On offer is a sensational, historical manuscript journal and diary handwritten by John C. Queman of Kutztown, Pennsylvania, a US Army soldier who served first in the 13th Cavalry on the Mexican border in Columbus, New Mexico from Dec. 30, 1914 to Sept. 23, 1916, and later during World War I in France and Germany as a truck driver for Truck Co. #14 (Sept. 23, 1916- Oct. 8, 1917), Truck co. #7 (Oct. 8, 1917 - March 11, 1918), and AEF Truck Co. 2nd Division supply trains (Mar. 1, 1918 - Mar. 10, 1920.) This is a truly unique memorial to one man's service to his country in a number of important areas. Half of the 59 pages written in the massive folio journal retells his service during the Mexican Border War wherein Queman writes very detailed, riveting first hand account of Pancho Villa's raid on the town of Columbus, New Mexico, on March 9th 1916, where he was stationed and then he writes all about the pursuit of Pancho Villa into Mexico. We learn that he learns how to ride a horse and take care of it, though it dies later on. Here are some snippets: Dec. 30, 1914: enlists in US. Army at Ft. Slocum City, NY. Fitted in uniform and shoes three sizes too large. Jan. 13, 1915: leaves New York on ship "Amarillo" to New Orleans for border, 13th cavalry band. Jan. 18: on train to El Paso, then to Columbus, New Mexico. Jan. 22: sent to hospital, as sick with tonsillitis. Jan. 24: "cowboy raised hell in town shooting Sheriff, Halsey shot back and the cowboy got hurt left arm and leg (army hospital) enough taken." Feb. 3 back on duty. Feb. 4: learns to ride & care for horse and equipment. Complains of blisters. Describes country as hot-sunshine every day-sand blowing in his face. Doesn't get along with Chief Musician Mr. Luedthe, as he is grouch, and he can't play well enough to suit him. Oct. meets nice girl, Kate Powers, visiting her uncle here. Jan. 1, 1916: Happy New Year. Took Kate to costume dance and had a dandy time. Got arrested at 1 a.m., not guilty of shooting and released. Jan. 5: took Kate to dance at Benevolent Order of Bees Club. "Mexican girl thought I was Elmer & tried to stick a knife in me. No luck- Kate got the knife as a souvenir." Jan 25: mounted rehearsal in a.m. guard mount. Feb. 16: "Capt. Davis left for Greece diplomatic position band. Played farewell concert at Golden State Ltd. Dorothy Stayt on same train concert in camp." Feb. 22: "Sheriff killed during fight with cattle thieves, big funeral band played, spoiled cattleman's convention as the town loved the man and mourned him." Feb. 24: "...arrived in Columbus in time to play for Schaeffer's K Troop funeral, he was a German who killed himself in quarters. Had a good troop record and a good soldier. No reasons shown, unless Kaiser needed him and he couldn't leave." Feb. 28-29: "my horse got killed this p.m. Bob's (Robins) horse kicked him in the head and he died instantly. Vet called it concussion of the brain." Mar. 1: "Windy. Cremated my horse today, rehearsal, no concert." Mar. 8: "Villa scare seems to be a joke, everybody laughs but Red Cheener, and he thinks it is a fact and says it can happen." Mar. 9: "at 4:00 a.m. we got a call to rise, rather loud as it was a shot, followed by a general firing all around town and camp, shots and cries of Viva Villa, Viva Mexico and bullets rattling on our roof, dressing in the dark and trying to get on a gun and belt took a few minutes, and the dirty yellow bellies were all over camp and town. Then it was a case of keep your head and shut your mouth, shoot anybody who yelled Viva or spoke Mex. It was a regular hell for a while nearly a hand to hand fight. It did not take long to drive them out of camp, but they put up a fight in town and set fire to the grocery store and warehouse of Lemmon and Romney. Then the commercial hotel dragging out Mr. Richie the proprietor and killing him in front of his wife and also killed two guests of the hotel. Four men made their escape, also guests. Two men cooks in the restaurant made their escape by playing Mex. and sneaking away. Three other citizens were killed on the streets trying to find safety. The Mex. made it easier for the troopers by yelling and calling in the streets in the firelight and offered good targets. They were finally driven out of town and made a stand in a dry irrigation ditch on the west side of town. Major Tompkins came thru them with a 45 in his hand firing as he went and joined the troops. Finally the Mex retreated to a rocky rise of ground west of camp and made a short stand as daylight was breaking, retreating towards the line they passed the home of Mr. Moore as he came out to look he was stabbed and shot, his wife tried to make her escape was shot thru the hip and was in a serious condition when found as their home was about 2 mi. from camp. Capt Stedge had a detachment at the border three miles away but was unable to come in, but Benson and men under his command rode into them as they retreated and made every shot count. Lt. Benson received a wound in the arm, otherwise no casualties there. In camp eight men were killed, in town 8 civilians. There were 150 soldiers in camp, the balance were scattered along the border on patrol. There were about 150 Mex. men killed and eight wounded. Six died of wounds. Six healthy prisoners. All to be hanged for murder after they are tried by law. Sgt. John Nevergelt & Cpl. Paul Simon were two killed bandmen. Major Tompkins led a pursuit but was force to return as he had not enough men. Villa was wounded?" March 10: "Everybody tired but ready for more. Cleaning up oh what a job. Dead shicks all over town and camp. Dead horse and equipment everywhere. I am doing guard over the prisoners. One died while I was on." Mar. 11: "Everything quiet (1) more dead prisoner. We play a concert today. Colonel Slocum says the men need it (music both charms and soothes the savage beast)? not after what we have seen. Funeral of our fallen comrades light." Mar. 12: "Sgt. Dobbs body held for identification sent to his folks today. One Mex. wounded sent to Ft. Bliss hospital with gangrene. After no reinforcements, still burning bodies of dead Mex." Mar. 13: "Field art. arrived last night. Infantry this a.m. 8 oclock. Camp is a busy place." Mar. 14: "Cav. and Inf. reinforcement still arriving in looks like a chase for old Pancho." Mar. 15: "20th. Inf. 13th Cav. (and eliven damn cliff. I guess I missed something) 11th Cav., 5th Cav.. 4th F.A. Mountain Battery, 6th F.A. enter Mexico. I am on guard." Mar. 16: "Troops 32 mil. south of international line. Trail of raiders easy to follow as their horses and men are dropping by the way." Mar. 17: "packing and shipping Capt. Geo. Williams property" March 18: "Col. Slocum's property." Mar. 19: "Troops going good, 70 mi. south. 1st squadron arrives from Big Bend. Glad to be here sorry to be late. Col. Rivers said shame an awful shame too bad, gave them a likin good." Mar. 20: "troops 100 miles south. Busy storing 1st Squadron property. Troops at Colonia Dulban Mexico. Rumours of hardships." Mar. 21: "Radio apparatus arrived wireless messages can be sent to pacific fleet." Mar. 26: "report troops are gaining on raiders." Mar. 28: "Col. Dodd has engagement with Guerrero with Mexicans." Apr. 1: "rumors of close chase south." 2: "Major Tompkin's has engagement at Parrall losing two men and himself wounded. Report that Villa is dead of wounds." The continues with detailed reports of the troop's movements, the raids, the officers involved, men lost, etc., all with Queman's insightful and keen eyed observations. He describes the landscape, the weather, his aches and pains, he drives an army truck transporting anything and everything for the troops and then repairs his own truck when it breaks down. He is a super diarist! Jan. 28, 1917: "...roads are choked in places with Mexicans & Chinks, refugees who have found out the Americans are leaving the country and they won't stay there either. On burros, oxen & ponies. The greatest thing was a burro with a double hamper one on each side and a child in each basket." June 22, 1917, he writes about being arrested in Arizona for a shooting along the railroad. "Still under arrest as no one will squeal who done the shooting. Then released July 3rd. Queman left for overseas duty by way of San Antonio on Oct. 1, 1917 he writes about his inoculations and transfer to Co. #7, then train to Chicmaugua, Georgia. Drills, cold weather, hell. He writes: Dec. 2, 1917 "Sherman when he said, 'war is hell' told the truth, but this is worse." Dec. 22. 1917: "After more than two months of hell we are off 3:45 a.m. and as squad leader of #1..." Dec. 26: arrives in camp Merritt, NJ and makes trip to Kutztown to say goodbye to relatives. His account of his service as a truck driver in France and Germany during WWI travels with the service are no less interesting as his Mexican adventures and he also manages to inform the reader of many interesting facts in history he picks up along the way: He arrived in Manchester, England aboard the HMS Aurania. He drove a truck in France transporting officers, artillery, hay, wood, rations, liquor, you name it. Places he "made runs to" include Recourt, Vitry St. Francois, Souilly, Ducey, Montaigny, Chateau Thierry sector, Montreuil aux Lyons, Taule, Suisse, Luxemborg, Germany and more. He saw action everywhere and wrote specifics; all about the horror of the war, the battles, how many were wounded and killed, the Kaiser, the Germans, the Allies. On Aug. 10, 1917, he lands in the hospital with appendicitis, then is furloughed to the regular army reserve on March 10, 1920. He left for Kutztown, PA with an old buddy, Fred Hamilton of NC and on June 12, 1920 became a married person and is discharged from the army. Signed on the last page by "John Clifford Queman." After the war, he went on to work for Packard Motor Company, Schlenker Motor, Kutztown Foundry, and then farming. Adding even more depth to this fascinating narrative are a number of ephemeral pieces including: 25 vintage real photo postcards he collected and stored in his journal of Columbus, NM, France, his comrades, etc.; an April 7, 1917 issue of the San Antonio newspaper with the headline "United States at war with Germany - prepares forces for long struggle." Includes his pay record book, occupation: chauffeur, +++. Condition wise the journal is in very good clean condition. The pages are clean and tight to binding. Measures 8 3/4" x 14 1/8". Covers have spots of wear - peeled surface spots on back. Overall G+.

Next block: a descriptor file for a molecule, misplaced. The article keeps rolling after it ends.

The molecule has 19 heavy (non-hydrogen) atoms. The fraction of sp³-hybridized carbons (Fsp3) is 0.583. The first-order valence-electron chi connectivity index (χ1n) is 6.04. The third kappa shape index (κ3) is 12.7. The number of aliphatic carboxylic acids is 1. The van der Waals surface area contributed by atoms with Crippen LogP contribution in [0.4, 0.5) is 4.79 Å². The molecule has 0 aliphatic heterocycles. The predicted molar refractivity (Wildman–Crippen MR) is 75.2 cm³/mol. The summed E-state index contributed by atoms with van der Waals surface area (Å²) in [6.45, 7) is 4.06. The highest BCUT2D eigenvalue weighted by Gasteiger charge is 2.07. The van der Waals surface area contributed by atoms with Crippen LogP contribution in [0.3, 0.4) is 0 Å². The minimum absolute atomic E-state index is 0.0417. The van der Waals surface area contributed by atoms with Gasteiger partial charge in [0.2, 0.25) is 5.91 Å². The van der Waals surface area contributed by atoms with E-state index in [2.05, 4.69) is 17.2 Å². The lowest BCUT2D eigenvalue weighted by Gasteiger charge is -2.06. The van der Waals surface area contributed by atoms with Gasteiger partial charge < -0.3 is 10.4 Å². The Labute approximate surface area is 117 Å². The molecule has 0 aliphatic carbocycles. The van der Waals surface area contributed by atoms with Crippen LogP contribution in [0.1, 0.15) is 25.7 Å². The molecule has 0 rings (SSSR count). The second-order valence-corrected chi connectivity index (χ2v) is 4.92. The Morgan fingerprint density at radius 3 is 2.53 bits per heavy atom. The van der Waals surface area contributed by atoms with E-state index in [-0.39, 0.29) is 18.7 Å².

Price: 4455.99 USD